From these earlier studies a number of inﬂuential edited volumes on the archaeology of trade and exchange appeared: Sabloﬀ and Lamberg-Karlovsky (1975), Ericson and Earle (1982), Earle and Ericson (1977), Renfrew and Shennan (1982), and Renfrew and Cherry (1986). These proceedings covered an eclectic array of topics from the Old and New Worlds, and provided the benchmark for trade and exchange studies for the next decade. These studies were important not only in identifying the movement of materials in the past, but also in cementing links with the chemists, geologists, or physicists who undertook the physicochemical analyses which demonstrated that trade and exchange took place. These studies are also important in initiating innovative research into the archaeology of trade and exchange, such as correlating the distribution of materials with modes of exchange and types of social organization, or exploring the relationship between trade and exchange with production and consumption patterns. These innovations will be discussed below.
Within this research a distinction has been made between two schools of thought about the way in which trade and exchange should be modeled: formalist and substantivist. The formalist approach works within the paradigm of market economics. Here, all exchange transactions can be viewed by economic rationalism, based on cost eﬃciency. Falloﬀ models presented in Sect. 2.2 below are based on cost eﬃciencies. The substantivist school, on the other hand, views exchange as being embedded in social and economic processes. This approach allows an investigation into social groups, and social change. In reality, archaeologists draw from both approaches to model ancient trade and exchange.
Research mostly followed the following steps:
(a) identifying that exchange/trade took place;
(b) modeling the distribution patterns of the exchanged/traded material.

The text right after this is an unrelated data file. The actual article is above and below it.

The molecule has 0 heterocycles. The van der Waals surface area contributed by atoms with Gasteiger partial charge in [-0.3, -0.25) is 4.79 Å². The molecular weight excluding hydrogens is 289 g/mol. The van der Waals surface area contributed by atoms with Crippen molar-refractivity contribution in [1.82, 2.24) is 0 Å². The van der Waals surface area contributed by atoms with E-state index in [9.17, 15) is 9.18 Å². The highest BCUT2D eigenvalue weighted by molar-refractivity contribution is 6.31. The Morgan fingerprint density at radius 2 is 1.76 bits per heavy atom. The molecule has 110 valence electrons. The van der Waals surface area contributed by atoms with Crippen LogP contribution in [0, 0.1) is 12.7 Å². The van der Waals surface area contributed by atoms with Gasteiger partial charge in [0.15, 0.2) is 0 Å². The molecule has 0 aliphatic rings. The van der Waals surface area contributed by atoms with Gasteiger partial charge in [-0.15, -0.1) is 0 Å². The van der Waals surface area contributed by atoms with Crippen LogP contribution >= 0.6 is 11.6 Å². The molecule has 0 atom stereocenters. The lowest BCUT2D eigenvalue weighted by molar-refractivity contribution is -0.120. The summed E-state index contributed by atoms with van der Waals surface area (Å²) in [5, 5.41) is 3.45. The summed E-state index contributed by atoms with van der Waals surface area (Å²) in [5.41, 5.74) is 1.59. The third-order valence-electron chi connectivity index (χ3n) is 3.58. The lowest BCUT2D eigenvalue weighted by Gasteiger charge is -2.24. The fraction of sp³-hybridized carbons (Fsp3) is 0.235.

2.1 Identifying What Is Moving And What Is Not
Trade or exchange must be demonstrated rather than assumed. Archaeologists often view stylistic similarities over large distances as a consequence of exchange. Stylistic similarities in pottery, for instance, have been equated with the trade or exchange of pots from one or a restricted number of centers. Yet, in many instances this is not the case. One pottery tradition, Lapita, for instance, is spread from Papua New Guinea to Tonga, a distance of over 4,000 km. It is stylistically homogeneous, having a suite of shared decorated motifs made by a dentate stamping technique. Before the 1970s it was thought that this pottery was made in one or a handful of manufacturing centers and then exchanged to other communities, thus accounting for its spread within Melanesia. Yet, after extensive petrographic and chemical analysis, it was established that with the exception of a couple of assemblages, most Lapita pottery is locally made. It was people and ideas that were exchanged, not the pots. Thus, if local production of an object is demonstrated then models other than the trade/exchange of the object must be developed to account for stylistic similarity.
Identifying the source of an object and studying the context of production is not easy. The use of a ‘resource zone concept of source’ is useful here in deﬁning a geographical region from which the object was produced (Clark et al. 1992). For instance, the exact spot where the ﬁring of a pot took place, or where obsidian was extracted is not crucial here, only whether the pottery is of local origin or not, or whether the obsidian originated from a deﬁned area. Attributing an object to a general regional zone (or procurement zone) is often more important than trying to identify a precise spot for manufacture.